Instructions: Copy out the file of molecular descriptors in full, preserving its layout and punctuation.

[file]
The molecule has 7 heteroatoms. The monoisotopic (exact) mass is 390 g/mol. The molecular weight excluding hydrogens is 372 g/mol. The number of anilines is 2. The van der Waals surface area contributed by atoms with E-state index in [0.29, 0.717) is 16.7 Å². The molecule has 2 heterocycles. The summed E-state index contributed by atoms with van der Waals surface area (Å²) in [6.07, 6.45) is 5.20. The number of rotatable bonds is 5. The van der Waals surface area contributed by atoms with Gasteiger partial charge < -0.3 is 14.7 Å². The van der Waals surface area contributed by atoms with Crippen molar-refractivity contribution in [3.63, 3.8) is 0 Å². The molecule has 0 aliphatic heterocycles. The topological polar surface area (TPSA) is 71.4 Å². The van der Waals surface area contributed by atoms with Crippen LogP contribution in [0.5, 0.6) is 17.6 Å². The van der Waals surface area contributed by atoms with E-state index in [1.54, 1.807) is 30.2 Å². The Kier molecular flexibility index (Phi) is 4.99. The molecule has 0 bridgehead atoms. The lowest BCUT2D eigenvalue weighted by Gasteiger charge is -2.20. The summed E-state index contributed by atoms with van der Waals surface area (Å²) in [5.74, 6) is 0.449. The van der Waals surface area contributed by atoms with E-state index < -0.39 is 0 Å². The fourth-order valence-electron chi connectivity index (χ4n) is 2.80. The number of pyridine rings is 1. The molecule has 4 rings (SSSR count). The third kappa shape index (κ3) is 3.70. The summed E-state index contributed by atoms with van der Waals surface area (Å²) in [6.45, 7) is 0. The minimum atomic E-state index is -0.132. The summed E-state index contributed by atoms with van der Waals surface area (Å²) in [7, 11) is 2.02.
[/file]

The molecule has 7 heteroatoms. The monoisotopic (exact) mass is 390 g/mol. The molecular weight excluding hydrogens is 372 g/mol. The number of anilines is 2. The van der Waals surface area contributed by atoms with E-state index in [0.29, 0.717) is 16.7 Å². The molecule has 2 heterocycles. The summed E-state index contributed by atoms with van der Waals surface area (Å²) in [6.07, 6.45) is 5.20. The number of rotatable bonds is 5. The van der Waals surface area contributed by atoms with Gasteiger partial charge < -0.3 is 14.7 Å². The van der Waals surface area contributed by atoms with Crippen molar-refractivity contribution in [3.63, 3.8) is 0 Å². The molecule has 0 aliphatic heterocycles. The topological polar surface area (TPSA) is 71.4 Å². The van der Waals surface area contributed by atoms with Crippen LogP contribution in [0.5, 0.6) is 17.6 Å². The van der Waals surface area contributed by atoms with E-state index in [1.54, 1.807) is 30.2 Å². The Kier molecular flexibility index (Phi) is 4.99. The molecule has 0 bridgehead atoms. The lowest BCUT2D eigenvalue weighted by Gasteiger charge is -2.20. The summed E-state index contributed by atoms with van der Waals surface area (Å²) in [5.74, 6) is 0.449. The van der Waals surface area contributed by atoms with E-state index < -0.39 is 0 Å². The fourth-order valence-electron chi connectivity index (χ4n) is 2.80. The number of pyridine rings is 1. The molecule has 4 rings (SSSR count). The third kappa shape index (κ3) is 3.70. The summed E-state index contributed by atoms with van der Waals surface area (Å²) in [6.45, 7) is 0. The minimum atomic E-state index is -0.132. The summed E-state index contributed by atoms with van der Waals surface area (Å²) in [7, 11) is 2.02.